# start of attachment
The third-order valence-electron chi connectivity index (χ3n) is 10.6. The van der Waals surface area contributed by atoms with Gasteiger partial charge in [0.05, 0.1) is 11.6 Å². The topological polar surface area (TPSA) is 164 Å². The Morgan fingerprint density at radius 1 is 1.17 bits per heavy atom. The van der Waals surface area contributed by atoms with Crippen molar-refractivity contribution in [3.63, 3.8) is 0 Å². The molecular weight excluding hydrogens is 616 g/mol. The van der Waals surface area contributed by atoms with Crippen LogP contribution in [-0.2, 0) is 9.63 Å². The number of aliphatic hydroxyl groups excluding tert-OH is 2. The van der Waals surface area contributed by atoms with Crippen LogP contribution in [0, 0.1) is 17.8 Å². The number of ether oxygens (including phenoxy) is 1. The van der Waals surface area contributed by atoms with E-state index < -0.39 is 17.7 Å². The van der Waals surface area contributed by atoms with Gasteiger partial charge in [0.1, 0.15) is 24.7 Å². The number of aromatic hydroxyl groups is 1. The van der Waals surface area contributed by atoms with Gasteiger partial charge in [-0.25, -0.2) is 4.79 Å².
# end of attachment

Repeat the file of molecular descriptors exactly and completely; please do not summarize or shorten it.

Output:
The third-order valence-electron chi connectivity index (χ3n) is 10.6. The van der Waals surface area contributed by atoms with Gasteiger partial charge in [0.05, 0.1) is 11.6 Å². The topological polar surface area (TPSA) is 164 Å². The Morgan fingerprint density at radius 1 is 1.17 bits per heavy atom. The van der Waals surface area contributed by atoms with Crippen molar-refractivity contribution in [3.63, 3.8) is 0 Å². The molecular weight excluding hydrogens is 616 g/mol. The van der Waals surface area contributed by atoms with Crippen LogP contribution in [-0.2, 0) is 9.63 Å². The number of aliphatic hydroxyl groups excluding tert-OH is 2. The van der Waals surface area contributed by atoms with Crippen LogP contribution in [0, 0.1) is 17.8 Å². The number of ether oxygens (including phenoxy) is 1. The van der Waals surface area contributed by atoms with E-state index < -0.39 is 17.7 Å². The van der Waals surface area contributed by atoms with Gasteiger partial charge in [0.1, 0.15) is 24.7 Å². The number of aromatic hydroxyl groups is 1. The van der Waals surface area contributed by atoms with Gasteiger partial charge in [-0.25, -0.2) is 4.79 Å².